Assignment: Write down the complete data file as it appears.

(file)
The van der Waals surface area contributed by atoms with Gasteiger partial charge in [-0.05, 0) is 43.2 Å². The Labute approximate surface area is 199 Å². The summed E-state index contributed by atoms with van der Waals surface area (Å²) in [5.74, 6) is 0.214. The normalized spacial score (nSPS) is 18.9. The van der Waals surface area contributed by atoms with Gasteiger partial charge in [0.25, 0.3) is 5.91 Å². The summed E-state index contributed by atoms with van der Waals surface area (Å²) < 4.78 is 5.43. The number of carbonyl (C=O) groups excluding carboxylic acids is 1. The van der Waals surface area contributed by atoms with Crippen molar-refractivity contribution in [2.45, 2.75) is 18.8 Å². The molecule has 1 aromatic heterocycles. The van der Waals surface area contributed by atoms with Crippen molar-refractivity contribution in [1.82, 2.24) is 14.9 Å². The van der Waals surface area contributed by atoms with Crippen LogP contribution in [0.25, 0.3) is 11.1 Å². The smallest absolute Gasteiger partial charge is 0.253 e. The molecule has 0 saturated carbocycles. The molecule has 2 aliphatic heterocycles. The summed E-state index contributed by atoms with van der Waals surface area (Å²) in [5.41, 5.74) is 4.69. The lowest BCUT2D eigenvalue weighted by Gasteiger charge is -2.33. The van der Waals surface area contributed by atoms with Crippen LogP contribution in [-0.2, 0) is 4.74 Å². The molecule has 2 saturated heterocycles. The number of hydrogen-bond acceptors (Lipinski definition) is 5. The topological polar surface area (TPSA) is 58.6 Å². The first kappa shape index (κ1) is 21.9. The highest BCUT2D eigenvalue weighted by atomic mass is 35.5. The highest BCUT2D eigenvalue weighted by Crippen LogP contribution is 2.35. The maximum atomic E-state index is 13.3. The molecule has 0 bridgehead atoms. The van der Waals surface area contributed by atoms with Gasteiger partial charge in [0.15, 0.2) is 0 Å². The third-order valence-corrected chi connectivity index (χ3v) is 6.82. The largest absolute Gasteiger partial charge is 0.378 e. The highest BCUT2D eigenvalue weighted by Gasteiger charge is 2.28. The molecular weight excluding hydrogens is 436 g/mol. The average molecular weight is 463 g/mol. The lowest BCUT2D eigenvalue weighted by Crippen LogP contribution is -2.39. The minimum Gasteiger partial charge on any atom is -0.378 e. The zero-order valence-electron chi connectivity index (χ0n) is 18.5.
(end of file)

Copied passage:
The van der Waals surface area contributed by atoms with Gasteiger partial charge in [-0.05, 0) is 43.2 Å². The Labute approximate surface area is 199 Å². The summed E-state index contributed by atoms with van der Waals surface area (Å²) in [5.74, 6) is 0.214. The normalized spacial score (nSPS) is 18.9. The van der Waals surface area contributed by atoms with Gasteiger partial charge in [0.25, 0.3) is 5.91 Å². The summed E-state index contributed by atoms with van der Waals surface area (Å²) < 4.78 is 5.43. The number of carbonyl (C=O) groups excluding carboxylic acids is 1. The van der Waals surface area contributed by atoms with Crippen molar-refractivity contribution in [2.45, 2.75) is 18.8 Å². The molecule has 1 aromatic heterocycles. The van der Waals surface area contributed by atoms with Crippen molar-refractivity contribution in [1.82, 2.24) is 14.9 Å². The van der Waals surface area contributed by atoms with Crippen LogP contribution in [0.25, 0.3) is 11.1 Å². The smallest absolute Gasteiger partial charge is 0.253 e. The molecule has 0 saturated carbocycles. The molecule has 2 aliphatic heterocycles. The summed E-state index contributed by atoms with van der Waals surface area (Å²) in [5.41, 5.74) is 4.69. The lowest BCUT2D eigenvalue weighted by Gasteiger charge is -2.33. The van der Waals surface area contributed by atoms with Crippen LogP contribution in [-0.2, 0) is 4.74 Å². The molecule has 2 saturated heterocycles. The number of hydrogen-bond acceptors (Lipinski definition) is 5. The topological polar surface area (TPSA) is 58.6 Å². The first kappa shape index (κ1) is 21.9. The highest BCUT2D eigenvalue weighted by atomic mass is 35.5. The highest BCUT2D eigenvalue weighted by Crippen LogP contribution is 2.35. The maximum atomic E-state index is 13.3. The molecule has 0 bridgehead atoms. The van der Waals surface area contributed by atoms with Gasteiger partial charge in [0.15, 0.2) is 0 Å². The third-order valence-corrected chi connectivity index (χ3v) is 6.82. The largest absolute Gasteiger partial charge is 0.378 e. The highest BCUT2D eigenvalue weighted by Gasteiger charge is 2.28. The molecular weight excluding hydrogens is 436 g/mol. The average molecular weight is 463 g/mol. The lowest BCUT2D eigenvalue weighted by Crippen LogP contribution is -2.39. The minimum Gasteiger partial charge on any atom is -0.378 e. The zero-order valence-electron chi connectivity index (χ0n) is 18.5.